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Chapter 7

  • ### I
  • From October to April Emily Starr lay in bed or on the sitting-room loung_atching the interminable windy drift of clouds over the long white hills o_he passionless beauty of winter trees around quiet fields of snow, an_ondering if she would ever walk again—or walk only as a pitiable cripple.
  • There was some obscure injury to her back upon which the doctors could no_gree. One said it was negligible and would right itself in time. Two other_hook their heads and were afraid. But all were agreed about the foot. Th_cissors had made two cruel wounds—one by the ankle, one on the sole of th_oot. Blood-poisoning set in. For days Emily hovered between life and death,
  • then between the scarcely less terrible alternative of death and amputation.
  • Aunt Elizabeth prevented that. When all the doctors agreed that it was th_nly way to save Emily's life she said grimly that it was not the Lord's will,
  • as understood by the Murrays, that people's limbs should be cut off. Nor coul_he be removed from this position. Laura's tears and Cousin Jimmy's pleading_nd Dr. Burnley's execrations and Dean Priest's agreements budged her not _ot. Emily's foot should not be cut off. Nor was it. When she recovere_nmaimed Aunt Elizabeth was triumphant and Dr. Burnley confounded.
  • The danger of amputation was over, but the danger of lasting and bad lamenes_emained. Emily faced that all winter.
  • "If I only  _knew_  one way or the other," she said to Dean. "If I  _knew,_  _ould make up my mind to bear it—perhaps. But to lie here—wondering—wonderin_f I'll ever be well."
  • "You will be well," said Dean savagely.
  • Emily did not know what she would have done without Dean that winter. He ha_iven up his invariable winter trip and stayed in Blair Water that he might b_ear her. He spent the days with her, reading, talking, encouraging, sittin_n the silence of perfect companionship. When he was with her Emily felt tha_he might even be able to face a lifetime of lameness. But in the long night_hen everything was blotted out by pain she could not face it. Even when ther_as no pain her nights were often sleepless and very terrible when the win_ailed drearily about the old New Moon eaves or chased flying phantoms of sno_ver the hills. When she slept she dreamed, and in her dreams she was for eve_limbing stairs and could never get to the top of them, lured upward by an od_ittle whistle—two higher notes and a low one—that ever retreated as sh_limbed. It was better to lie awake than have that terrible, recurrent dream.
  • Oh, those bitter nights! Once Emily had not thought that the Bible vers_eclaring that there would be no night in heaven contained an attractiv_romise. No night? No soft twilight enkindled with stars? No white sacramen_f moonlight? No mystery of velvet shadow and darkness? No ever-amazin_iracle of dawn? Night was as beautiful as day and heaven would not be perfec_ithout it.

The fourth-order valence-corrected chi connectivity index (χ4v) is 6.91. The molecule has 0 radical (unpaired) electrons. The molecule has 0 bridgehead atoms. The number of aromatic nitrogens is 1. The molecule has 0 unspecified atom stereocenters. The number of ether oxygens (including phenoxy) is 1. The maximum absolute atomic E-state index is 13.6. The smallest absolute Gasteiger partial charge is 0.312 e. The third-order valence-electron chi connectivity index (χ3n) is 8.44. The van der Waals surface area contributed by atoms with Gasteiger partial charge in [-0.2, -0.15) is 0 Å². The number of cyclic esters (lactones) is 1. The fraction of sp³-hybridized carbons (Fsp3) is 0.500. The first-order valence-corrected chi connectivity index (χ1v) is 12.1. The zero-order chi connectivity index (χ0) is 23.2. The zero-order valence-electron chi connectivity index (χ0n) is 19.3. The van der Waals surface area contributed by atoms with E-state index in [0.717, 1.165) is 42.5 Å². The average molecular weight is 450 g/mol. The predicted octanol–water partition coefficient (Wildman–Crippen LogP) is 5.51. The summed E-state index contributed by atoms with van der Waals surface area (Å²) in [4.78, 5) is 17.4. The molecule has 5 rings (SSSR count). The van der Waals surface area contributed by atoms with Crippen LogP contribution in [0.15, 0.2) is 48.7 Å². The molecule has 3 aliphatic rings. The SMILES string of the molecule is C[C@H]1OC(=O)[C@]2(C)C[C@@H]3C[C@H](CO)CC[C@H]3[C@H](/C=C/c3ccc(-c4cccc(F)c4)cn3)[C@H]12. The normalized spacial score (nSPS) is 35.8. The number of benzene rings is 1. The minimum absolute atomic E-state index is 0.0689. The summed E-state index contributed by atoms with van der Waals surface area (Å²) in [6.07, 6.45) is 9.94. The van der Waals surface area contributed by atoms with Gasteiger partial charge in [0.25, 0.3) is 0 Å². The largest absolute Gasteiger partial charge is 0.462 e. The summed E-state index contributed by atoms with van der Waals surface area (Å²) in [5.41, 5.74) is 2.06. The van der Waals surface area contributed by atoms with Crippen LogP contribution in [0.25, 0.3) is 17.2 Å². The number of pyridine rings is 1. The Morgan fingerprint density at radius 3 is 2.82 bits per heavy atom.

• But now in these dreary weeks of pain and dread she shared the hope of th_atmian seer. Night was a dreadful thing.
  • People said Emily Starr was very brave and patient and uncomplaining. But sh_id not seem so to herself. They did not know of the agonies of rebellion an_espair and cowardice behind her outward calmness of Murray pride and reserve.
  • Even Dean did not know—though perhaps he suspected.
  • She smiled gallantly when smiling was indicated, but she never laughed. No_ven Dean could make her laugh, though he tried with all the powers of wit an_umour at his command.
  • "My days of laughter are done," Emily said to herself. And her days o_reation as well. She could never write again. The "flash" never came. N_ainbow spanned the gloom of that terrible winter. People came to see he_ontinuously. She wished they would stay away. Especially Uncle Wallace an_unt Ruth, who were sure she would never walk again and said so every tim_hey came. Yet they were not so bad as the callers who were cheerfully certai_he would be all right in time and did not believe a word of it themselves.
  • She had never had any intimate friends except Dean and Ilse and Teddy. Ils_rote weekly letters in which she rather too obviously tried to cheer Emil_p. Teddy wrote once when he heard of her accident. The letter was very kin_nd tactful and sincerely sympathetic. Emily thought it was the letter an_ndifferent friendly acquaintance might have written and she did not answer i_hough he had asked her to let him know how she was getting on. No mor_etters came. There was nobody but Dean. He had never failed her—never woul_ail her. More and more as the interminable days of storm and gloom passed sh_urned to him. In that winter of pain she seemed to herself to grow so old an_ise that they met on equal ground at last. Without him life was a bleak, gre_esert devoid of colour or music. When he came the desert would—for a time a_east—blossom like the rose of joy and a thousand flowerets of fancy and hop_nd illusion would fling their garlands over it.